Monday, 5 November 2012

Latest mobile phones 2012: hottest handsets reviewed

In the ever-changing mobile market, it can be hard to keep pace with the latest mobile phones. That's why we've put together this hub for our latest mobile phone reviews: to give you the ideal jumping-on point for choosing the best handset for you out of the most current models around.
We cover a plethora of brands, including Apple, HTC, Nokia, Palm and Blackberry, and operating systems, such as Android, iOS and Windows Phone 7, so you should find something that piques your interest here.
In short, if you're seeking a new mobile phone, this is a great place to start.
HTC Wildfire S
new mobile phones
The first Wildfire from HTC spread almost like its moniker, so popular did its blend of HTC Sense, durable form factor and affordable pricing prove. Now that it's burnt out, however, it needs a successor to carry the torch. Rising from the ashes is the Wildfire S.
The handset carries on the legacy well enough, with an impressively solid chassis, great social features and responsive touchscreen. The market's changed since the first Wildfire blazed its trail into history, though. With dual-core 'superphones' to contend with, it's hard to consider a 600Mhz processor hot stuff.
And while HTC's Sense interface proves as compelling as ever, the lack of grunt means missing out on Flash support for iPlayer and the like.
All that wouldn't matter if the Wildfire S only required liberating a token sum from your account, but you'll need a fair few sheets burning a hole in your pocket (around £220 SIM-free, or £15 a month) to lay claim to this little fella.
In the highly competitive market of 2011, that makes the Wildfire S a tricky proposition. Beginners will be well-served by the Wildfire S's rounded package, but you can certainly get a lot more for not much extra cash.
Samsung Galaxy S2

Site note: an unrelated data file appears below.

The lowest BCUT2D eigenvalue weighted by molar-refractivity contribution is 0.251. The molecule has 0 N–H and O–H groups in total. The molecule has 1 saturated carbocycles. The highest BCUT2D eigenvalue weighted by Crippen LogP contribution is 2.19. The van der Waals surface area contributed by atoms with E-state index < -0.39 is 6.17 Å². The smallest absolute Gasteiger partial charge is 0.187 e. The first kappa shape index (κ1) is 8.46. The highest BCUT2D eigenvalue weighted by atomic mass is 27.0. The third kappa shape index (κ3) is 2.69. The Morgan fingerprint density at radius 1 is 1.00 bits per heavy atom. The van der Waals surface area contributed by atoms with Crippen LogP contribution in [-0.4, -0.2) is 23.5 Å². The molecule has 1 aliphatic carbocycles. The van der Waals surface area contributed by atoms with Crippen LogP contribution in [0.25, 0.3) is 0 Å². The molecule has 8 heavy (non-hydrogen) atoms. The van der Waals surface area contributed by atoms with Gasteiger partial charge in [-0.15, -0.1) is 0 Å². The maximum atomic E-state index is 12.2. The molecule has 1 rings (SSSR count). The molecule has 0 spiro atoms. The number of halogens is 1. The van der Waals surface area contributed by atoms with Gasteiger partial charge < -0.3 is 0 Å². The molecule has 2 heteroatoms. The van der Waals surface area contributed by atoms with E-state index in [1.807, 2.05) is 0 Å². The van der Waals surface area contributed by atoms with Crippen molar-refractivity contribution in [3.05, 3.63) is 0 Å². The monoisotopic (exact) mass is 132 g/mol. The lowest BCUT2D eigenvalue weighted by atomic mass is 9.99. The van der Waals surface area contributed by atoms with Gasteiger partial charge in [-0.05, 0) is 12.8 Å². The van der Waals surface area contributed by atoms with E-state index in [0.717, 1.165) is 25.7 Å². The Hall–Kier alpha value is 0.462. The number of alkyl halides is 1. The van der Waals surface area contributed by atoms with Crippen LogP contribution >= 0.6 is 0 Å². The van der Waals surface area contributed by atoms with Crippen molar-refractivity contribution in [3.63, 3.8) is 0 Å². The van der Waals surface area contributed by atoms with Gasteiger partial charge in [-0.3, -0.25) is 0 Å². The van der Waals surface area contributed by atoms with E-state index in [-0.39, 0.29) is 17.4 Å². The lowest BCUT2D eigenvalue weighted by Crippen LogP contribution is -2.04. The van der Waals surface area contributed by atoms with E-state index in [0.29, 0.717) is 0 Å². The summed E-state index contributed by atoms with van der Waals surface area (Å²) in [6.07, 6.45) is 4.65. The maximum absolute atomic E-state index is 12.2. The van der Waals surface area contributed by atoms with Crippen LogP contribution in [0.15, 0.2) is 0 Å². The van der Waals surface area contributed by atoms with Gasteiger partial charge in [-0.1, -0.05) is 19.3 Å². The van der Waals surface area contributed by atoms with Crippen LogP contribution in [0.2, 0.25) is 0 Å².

new mobile phones
It's rare that a direct sequel to something awesome – be it film, game or hardware – is anything other than a disappointment when it comes to a new phone.
Rarer still is when the second instalment surpasses the original. We can think of just a scant handful of cases off the top of our heads: The Empire Strikes Back, Terminator 2 and Left 4 Dead 2.
Well, add the Galaxy S2 to that list, because this phone is awesome.
Thin, light and with an amazingly clear 4.3-inch Super AMOLED plus screen behind its toughened Gorilla Glass front panel, this is one handset you won't be pocketing in shame when your mates pass by.
In fact, we suspect you'll be evangelising about it to anyone who'll listen. That's because the dual-core processor within its tiny shell isn't just a marketing bullet point, but rather powers an experience that we're nothing short of effervescent about. For instance, web browsing is blisteringly fast and the Galaxy S2's Flash support is second to none.
We're thrilled to say that the plus points are just too numerous to do justice of here. Check out the full review to find out why this is one of the best smartphones we're likely to see in 2011.
HTC ChaCha
new mobile phones
If you're aged 14-21 and are after a fun mobile rather than a black slab of raw processing power, we reckon you'll find it hard not to like (or +1, if you prefer) the new 'Facebook phone'.
As the nickname suggests, Mark Zuckerberg's blue-hued brand of social media is at the heart of the experience – HTC even going as far as to give the site its own dedicated button beneath the ChaCha's decent QWERTY keyboard.
Break through the wall of modified HTC Sense and you'll note that Android Gingerbread is powering the experience, which should be welcome for the tech-savvy target audience. Less warmly received will be the Flash integration, which is a bit iffy to say the least.
With a funny shape and small screen to boot, you're really going to have to want the ChaCha's style of social oh la la to buy into this. Still, if you do, then this is something to post home about.
HTC Sensation XE
new mobile phones
This phone is so brand spanking new that it was announced just a day before we first held it in our palms. It adheres to the sensational HTC Sensation's template, but with the addition of ear-pleasing Beats Audio processing and a few spec upgrades.